Before Toby, and before the car that was supposedly partly mine that I only drove like twice and got chewed out if it wasn't parked back at my sister's dorm (God forbid she walk the hundred yards to get it from my dorm), I had a little green Volvo. This was in highschool, a year after the car accident which happened the week I got my learner's permit, and years before I ever heard of George. My Volvo's name was George though. It had one of those funny sunroofs that had to be cranked open instead of the kind where you just push the button. It made me feel safe after nearly dying when that guy fell asleep at the wheel and hit my dad and I head on. It did not have anti-lock brakes however, and when I slid into another car in traffic on the way to school because it felt like the brakes gave out (never can tell at seventeen, but I was and still am pretty convinced I braked in time), my dad, who had been even more shaken up about the accident than I, decided to sell it. I don't think I cried, but I was sad to see it go. We had a few George sitings around Nashville for the next few months, but I was driving my mom's brand new Honda Accord (which she named Jamie) and recovered fairly quickly.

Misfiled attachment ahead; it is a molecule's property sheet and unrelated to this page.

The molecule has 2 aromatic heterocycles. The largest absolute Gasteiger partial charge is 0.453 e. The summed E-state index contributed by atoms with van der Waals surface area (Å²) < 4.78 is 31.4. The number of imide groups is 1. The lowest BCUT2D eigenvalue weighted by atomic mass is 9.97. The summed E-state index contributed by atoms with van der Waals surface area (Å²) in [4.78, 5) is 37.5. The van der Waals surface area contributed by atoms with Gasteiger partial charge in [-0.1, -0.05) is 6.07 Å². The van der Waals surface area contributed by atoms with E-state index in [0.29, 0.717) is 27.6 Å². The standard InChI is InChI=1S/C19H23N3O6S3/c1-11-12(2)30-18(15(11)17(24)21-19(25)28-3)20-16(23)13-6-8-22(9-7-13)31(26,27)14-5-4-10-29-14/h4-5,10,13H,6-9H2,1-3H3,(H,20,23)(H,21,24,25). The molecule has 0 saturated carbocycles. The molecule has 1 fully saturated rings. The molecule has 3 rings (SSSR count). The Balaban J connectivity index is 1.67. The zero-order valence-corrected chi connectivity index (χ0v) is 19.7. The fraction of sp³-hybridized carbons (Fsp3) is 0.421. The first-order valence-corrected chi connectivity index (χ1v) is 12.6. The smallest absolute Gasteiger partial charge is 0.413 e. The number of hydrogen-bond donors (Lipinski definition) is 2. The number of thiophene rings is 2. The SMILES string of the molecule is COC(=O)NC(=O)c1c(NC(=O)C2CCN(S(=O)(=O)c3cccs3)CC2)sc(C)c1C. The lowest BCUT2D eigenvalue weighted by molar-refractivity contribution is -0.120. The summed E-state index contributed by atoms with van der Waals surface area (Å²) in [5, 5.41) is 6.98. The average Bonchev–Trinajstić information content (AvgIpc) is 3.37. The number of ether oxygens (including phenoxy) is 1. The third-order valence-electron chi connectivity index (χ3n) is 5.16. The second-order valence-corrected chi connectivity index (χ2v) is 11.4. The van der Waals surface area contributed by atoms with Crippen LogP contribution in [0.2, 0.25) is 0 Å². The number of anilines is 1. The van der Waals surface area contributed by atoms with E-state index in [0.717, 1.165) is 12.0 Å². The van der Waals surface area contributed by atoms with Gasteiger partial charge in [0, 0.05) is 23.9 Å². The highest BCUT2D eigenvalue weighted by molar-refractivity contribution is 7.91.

Hondas have tended to be the family brand. Well, Hondas and Toyotas. My parents drove Hondas or Toyotas with the exception of the Volvos for a short time and the essential station wagon for a few years in the 80s. They still have Jamie (who is 12 years old now), a Toyota Tundra, and a Toyota Solaris too. The car we were in the accident in was a Toyota Corolla so I think I am slightly biased toward the Honda. George drove a Honda when we were married- a little grey Accord, with no airconditioning and a plastic Flash Gordon hanging from the rearview mirror, that he called "Shadow George." Shadow George got to the point where it was having all kinds of troubles and we sold it for $1000 cash to a girl who was fired up about having her first car, no airconditioning, squealing engine and all. George was sad to sell it as it was also his first car. For a while, the CRV was our only car and Amabel and I drove an hour round trip twice a day to take George to and from work. My parents were generous enough to give us my dad's old Camry which accounts for why we have two cars today.